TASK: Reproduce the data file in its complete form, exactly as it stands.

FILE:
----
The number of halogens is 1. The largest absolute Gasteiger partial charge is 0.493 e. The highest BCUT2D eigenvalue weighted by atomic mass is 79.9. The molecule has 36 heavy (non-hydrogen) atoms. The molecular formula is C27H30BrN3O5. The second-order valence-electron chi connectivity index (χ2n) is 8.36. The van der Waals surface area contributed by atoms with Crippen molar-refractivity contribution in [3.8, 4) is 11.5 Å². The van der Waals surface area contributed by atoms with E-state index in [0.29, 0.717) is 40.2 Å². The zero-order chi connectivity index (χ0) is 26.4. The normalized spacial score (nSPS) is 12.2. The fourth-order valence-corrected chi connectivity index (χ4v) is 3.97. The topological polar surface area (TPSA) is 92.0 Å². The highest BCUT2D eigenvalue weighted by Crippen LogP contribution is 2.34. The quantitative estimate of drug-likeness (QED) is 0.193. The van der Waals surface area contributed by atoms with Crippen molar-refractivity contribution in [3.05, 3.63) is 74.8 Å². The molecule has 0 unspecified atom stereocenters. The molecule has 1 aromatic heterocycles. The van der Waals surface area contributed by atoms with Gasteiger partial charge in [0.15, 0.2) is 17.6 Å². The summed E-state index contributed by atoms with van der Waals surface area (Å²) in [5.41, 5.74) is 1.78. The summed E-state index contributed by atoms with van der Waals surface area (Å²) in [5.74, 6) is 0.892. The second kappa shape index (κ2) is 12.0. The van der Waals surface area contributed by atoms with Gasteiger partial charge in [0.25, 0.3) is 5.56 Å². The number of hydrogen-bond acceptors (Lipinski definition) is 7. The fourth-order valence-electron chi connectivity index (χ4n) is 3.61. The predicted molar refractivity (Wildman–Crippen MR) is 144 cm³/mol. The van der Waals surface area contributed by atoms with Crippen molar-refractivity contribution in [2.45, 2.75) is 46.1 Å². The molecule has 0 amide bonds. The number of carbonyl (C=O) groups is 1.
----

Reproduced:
The number of halogens is 1. The largest absolute Gasteiger partial charge is 0.493 e. The highest BCUT2D eigenvalue weighted by atomic mass is 79.9. The molecule has 36 heavy (non-hydrogen) atoms. The molecular formula is C27H30BrN3O5. The second-order valence-electron chi connectivity index (χ2n) is 8.36. The van der Waals surface area contributed by atoms with Crippen molar-refractivity contribution in [3.8, 4) is 11.5 Å². The van der Waals surface area contributed by atoms with E-state index in [0.29, 0.717) is 40.2 Å². The zero-order chi connectivity index (χ0) is 26.4. The normalized spacial score (nSPS) is 12.2. The fourth-order valence-corrected chi connectivity index (χ4v) is 3.97. The topological polar surface area (TPSA) is 92.0 Å². The highest BCUT2D eigenvalue weighted by Crippen LogP contribution is 2.34. The quantitative estimate of drug-likeness (QED) is 0.193. The van der Waals surface area contributed by atoms with Crippen molar-refractivity contribution in [3.05, 3.63) is 74.8 Å². The molecule has 0 unspecified atom stereocenters. The molecule has 1 aromatic heterocycles. The van der Waals surface area contributed by atoms with Gasteiger partial charge in [0.15, 0.2) is 17.6 Å². The summed E-state index contributed by atoms with van der Waals surface area (Å²) in [5.41, 5.74) is 1.78. The summed E-state index contributed by atoms with van der Waals surface area (Å²) in [5.74, 6) is 0.892. The second kappa shape index (κ2) is 12.0. The van der Waals surface area contributed by atoms with Gasteiger partial charge in [0.25, 0.3) is 5.56 Å². The number of hydrogen-bond acceptors (Lipinski definition) is 7. The fourth-order valence-electron chi connectivity index (χ4n) is 3.61. The predicted molar refractivity (Wildman–Crippen MR) is 144 cm³/mol. The van der Waals surface area contributed by atoms with Crippen molar-refractivity contribution in [2.45, 2.75) is 46.1 Å². The molecule has 0 amide bonds. The number of carbonyl (C=O) groups is 1.